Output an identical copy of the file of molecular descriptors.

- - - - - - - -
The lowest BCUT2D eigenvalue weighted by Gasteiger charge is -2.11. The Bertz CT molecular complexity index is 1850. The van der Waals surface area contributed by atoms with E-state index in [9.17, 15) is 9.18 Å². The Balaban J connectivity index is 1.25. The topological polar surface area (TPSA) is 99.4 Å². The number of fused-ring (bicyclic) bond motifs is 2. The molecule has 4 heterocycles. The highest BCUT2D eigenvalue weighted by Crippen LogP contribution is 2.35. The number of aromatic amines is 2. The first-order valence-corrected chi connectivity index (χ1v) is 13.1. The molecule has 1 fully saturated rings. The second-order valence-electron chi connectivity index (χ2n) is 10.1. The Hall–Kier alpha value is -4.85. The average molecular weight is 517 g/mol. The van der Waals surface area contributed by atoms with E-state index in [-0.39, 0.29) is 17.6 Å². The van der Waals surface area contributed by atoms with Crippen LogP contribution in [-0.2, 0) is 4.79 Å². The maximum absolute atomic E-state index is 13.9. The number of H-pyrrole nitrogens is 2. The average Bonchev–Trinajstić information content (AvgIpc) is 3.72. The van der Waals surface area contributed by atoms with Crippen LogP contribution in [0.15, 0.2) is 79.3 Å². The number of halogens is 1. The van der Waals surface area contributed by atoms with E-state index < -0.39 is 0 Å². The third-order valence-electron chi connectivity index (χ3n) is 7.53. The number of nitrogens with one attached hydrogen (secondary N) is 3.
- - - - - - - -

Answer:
The lowest BCUT2D eigenvalue weighted by Gasteiger charge is -2.11. The Bertz CT molecular complexity index is 1850. The van der Waals surface area contributed by atoms with E-state index in [9.17, 15) is 9.18 Å². The Balaban J connectivity index is 1.25. The topological polar surface area (TPSA) is 99.4 Å². The number of fused-ring (bicyclic) bond motifs is 2. The molecule has 4 heterocycles. The highest BCUT2D eigenvalue weighted by Crippen LogP contribution is 2.35. The number of aromatic amines is 2. The first-order valence-corrected chi connectivity index (χ1v) is 13.1. The molecule has 1 fully saturated rings. The second-order valence-electron chi connectivity index (χ2n) is 10.1. The Hall–Kier alpha value is -4.85. The average molecular weight is 517 g/mol. The van der Waals surface area contributed by atoms with E-state index in [-0.39, 0.29) is 17.6 Å². The van der Waals surface area contributed by atoms with Crippen LogP contribution in [-0.2, 0) is 4.79 Å². The maximum absolute atomic E-state index is 13.9. The number of H-pyrrole nitrogens is 2. The average Bonchev–Trinajstić information content (AvgIpc) is 3.72. The van der Waals surface area contributed by atoms with Crippen LogP contribution in [0.15, 0.2) is 79.3 Å². The number of halogens is 1. The van der Waals surface area contributed by atoms with E-state index < -0.39 is 0 Å². The third-order valence-electron chi connectivity index (χ3n) is 7.53. The number of nitrogens with one attached hydrogen (secondary N) is 3.